Here, the Lee defendants and Chowdhury established their prima facie entitlement to judgment as a matter of law by demonstrating that the plaintiff could not identify the cause of Colon’s injuries without engaging in speculation (see Ash v City of New York, 109 AD3d at 855-856). Even assuming that Colon fell down the subject stairway, the evidence demonstrated that it was just as likely that some other factor, such as a misstep or a loss of balance due to his intoxication, could have caused his accident (see id.; cf. Tyrell v Pollak, 163 AD3d 1232, 1234-1235).
In opposition, the plaintiff failed to raise a triable issue of fact. The affidavit of her expert, who opined that there were certain defects in the stairway, could not create a reasonable inference of causation in the absence of evidence connecting the alleged defects to the accident (see Thompson v Commack Multiplex Cinemas, 83 AD3d 929, 930; Rajwan v 109-23 Owners Corp., 82 AD3d 1199, 1201; Costantino v Webel, 57 AD3d 472, 472; Kane v Estia Greek Rest., 4 AD3d 189, 190). Moreover, without a factual basis to connect any defects in the stairway to Colon’s accident, any finding that the moving defendants’ failure to prohibit access to the stairway proximately caused the accident would be based on pure speculation (see Knudsen v Mamaroneck Post No. 90, Dept. of N.Y.-Am. Legion, Inc., 94 AD3d 1058, 1059; Zammiello v Senpike Mall Co., 5 AD3d 1001, 1002).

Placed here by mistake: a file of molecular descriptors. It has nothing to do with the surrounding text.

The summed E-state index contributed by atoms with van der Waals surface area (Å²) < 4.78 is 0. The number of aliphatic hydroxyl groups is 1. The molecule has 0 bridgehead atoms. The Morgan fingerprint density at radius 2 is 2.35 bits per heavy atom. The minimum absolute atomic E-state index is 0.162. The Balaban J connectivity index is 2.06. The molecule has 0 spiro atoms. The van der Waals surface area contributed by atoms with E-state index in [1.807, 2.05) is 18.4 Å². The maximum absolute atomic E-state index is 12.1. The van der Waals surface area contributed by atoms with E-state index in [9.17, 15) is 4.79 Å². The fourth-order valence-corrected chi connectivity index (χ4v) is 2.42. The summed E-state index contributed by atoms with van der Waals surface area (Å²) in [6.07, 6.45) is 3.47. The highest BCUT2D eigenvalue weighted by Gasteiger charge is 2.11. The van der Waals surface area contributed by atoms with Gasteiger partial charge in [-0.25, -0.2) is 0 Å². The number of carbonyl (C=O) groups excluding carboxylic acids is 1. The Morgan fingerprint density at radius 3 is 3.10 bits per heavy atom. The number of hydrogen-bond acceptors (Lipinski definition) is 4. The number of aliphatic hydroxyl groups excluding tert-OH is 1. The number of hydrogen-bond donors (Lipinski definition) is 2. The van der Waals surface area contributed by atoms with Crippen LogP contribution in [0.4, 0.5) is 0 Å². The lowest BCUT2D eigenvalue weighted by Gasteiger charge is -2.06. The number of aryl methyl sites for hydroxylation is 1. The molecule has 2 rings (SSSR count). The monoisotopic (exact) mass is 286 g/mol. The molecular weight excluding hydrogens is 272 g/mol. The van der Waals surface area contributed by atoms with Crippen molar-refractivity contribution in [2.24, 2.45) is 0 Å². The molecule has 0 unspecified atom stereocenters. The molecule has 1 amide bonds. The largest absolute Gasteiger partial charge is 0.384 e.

Contrary to the plaintiff’s contention, the Noseworthy doctrine (see Noseworthy v City of New York, 298 NY 76, 80) does not apply in this case, since the moving defendants’ knowledge as to the cause of the accident is no greater than that of the plaintiff (see Hod v Orchard Fields, LLC, 111 AD3d 794, 794; Knudsen v Mamaroneck Post No. 90, Dept. of N.Y.-Am. Legion, Inc., 94 AD3d at 1059; Miles v County of Dutchess, 85 AD3d 878, 879; Kuravskaya v Samjo Realty Corp., 281 AD2d 518). In any event, the doctrine does not relieve the plaintiff of the obligation to provide some evidence to raise a triable issue of fact as to the moving defendants’ fault, which she failed to do (see Sawyer v Dreis & Krump Mfg. Co., 67 NY2d 328, 334; Nair v City of New York, 167 AD3d 761, 763; Baterna v Maimonides Med. Ctr., 139 AD3d 653, 653).
Accordingly, we agree with the Supreme Court’s determination to grant those branches of the separate motions of the Lee defendants and Chowdhury which were for summary judgment dismissing the complaint insofar as asserted against each of them.
In light of our determination, we need not reach the Lee defendants’ remaining contention.
MASTRO, J.P., AUSTIN, COHEN and MALTESE, JJ., concur.
ENTER: Aprilanne Agostino, Clerk of the Court
ARGUED: January 4, 2019